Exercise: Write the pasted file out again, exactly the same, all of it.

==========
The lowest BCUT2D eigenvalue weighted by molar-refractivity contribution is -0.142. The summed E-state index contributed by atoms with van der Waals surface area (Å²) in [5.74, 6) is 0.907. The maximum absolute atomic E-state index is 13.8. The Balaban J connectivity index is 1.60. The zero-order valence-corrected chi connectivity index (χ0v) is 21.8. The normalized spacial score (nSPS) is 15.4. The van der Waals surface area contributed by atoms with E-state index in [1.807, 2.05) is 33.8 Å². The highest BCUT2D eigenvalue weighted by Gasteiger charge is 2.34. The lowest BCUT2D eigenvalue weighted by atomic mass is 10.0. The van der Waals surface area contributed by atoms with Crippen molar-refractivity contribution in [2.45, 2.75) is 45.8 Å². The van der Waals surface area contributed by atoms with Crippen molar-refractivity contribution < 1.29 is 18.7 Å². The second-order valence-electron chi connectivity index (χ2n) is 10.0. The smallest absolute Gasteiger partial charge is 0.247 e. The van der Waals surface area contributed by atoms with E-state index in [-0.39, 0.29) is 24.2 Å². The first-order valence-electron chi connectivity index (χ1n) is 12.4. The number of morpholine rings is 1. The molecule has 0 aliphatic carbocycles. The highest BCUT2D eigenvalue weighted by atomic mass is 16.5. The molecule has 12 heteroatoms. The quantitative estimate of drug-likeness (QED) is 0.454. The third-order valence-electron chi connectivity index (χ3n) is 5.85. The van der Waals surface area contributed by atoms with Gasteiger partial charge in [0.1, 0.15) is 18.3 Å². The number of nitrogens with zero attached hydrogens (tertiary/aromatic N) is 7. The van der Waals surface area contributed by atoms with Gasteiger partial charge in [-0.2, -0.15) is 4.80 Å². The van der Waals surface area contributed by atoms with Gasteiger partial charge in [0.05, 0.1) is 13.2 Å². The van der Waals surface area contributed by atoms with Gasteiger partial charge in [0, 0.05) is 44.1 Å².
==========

The lowest BCUT2D eigenvalue weighted by molar-refractivity contribution is -0.142. The summed E-state index contributed by atoms with van der Waals surface area (Å²) in [5.74, 6) is 0.907. The maximum absolute atomic E-state index is 13.8. The Balaban J connectivity index is 1.60. The zero-order valence-corrected chi connectivity index (χ0v) is 21.8. The normalized spacial score (nSPS) is 15.4. The van der Waals surface area contributed by atoms with E-state index in [1.807, 2.05) is 33.8 Å². The highest BCUT2D eigenvalue weighted by Gasteiger charge is 2.34. The lowest BCUT2D eigenvalue weighted by atomic mass is 10.0. The van der Waals surface area contributed by atoms with Crippen molar-refractivity contribution in [2.45, 2.75) is 45.8 Å². The van der Waals surface area contributed by atoms with Crippen molar-refractivity contribution < 1.29 is 18.7 Å². The second-order valence-electron chi connectivity index (χ2n) is 10.0. The smallest absolute Gasteiger partial charge is 0.247 e. The van der Waals surface area contributed by atoms with E-state index in [-0.39, 0.29) is 24.2 Å². The first-order valence-electron chi connectivity index (χ1n) is 12.4. The number of morpholine rings is 1. The molecule has 0 aliphatic carbocycles. The highest BCUT2D eigenvalue weighted by atomic mass is 16.5. The molecule has 12 heteroatoms. The quantitative estimate of drug-likeness (QED) is 0.454. The third-order valence-electron chi connectivity index (χ3n) is 5.85. The van der Waals surface area contributed by atoms with Gasteiger partial charge in [0.1, 0.15) is 18.3 Å². The number of nitrogens with zero attached hydrogens (tertiary/aromatic N) is 7. The van der Waals surface area contributed by atoms with Gasteiger partial charge in [-0.2, -0.15) is 4.80 Å². The van der Waals surface area contributed by atoms with Gasteiger partial charge in [0.05, 0.1) is 13.2 Å². The van der Waals surface area contributed by atoms with Gasteiger partial charge in [0, 0.05) is 44.1 Å².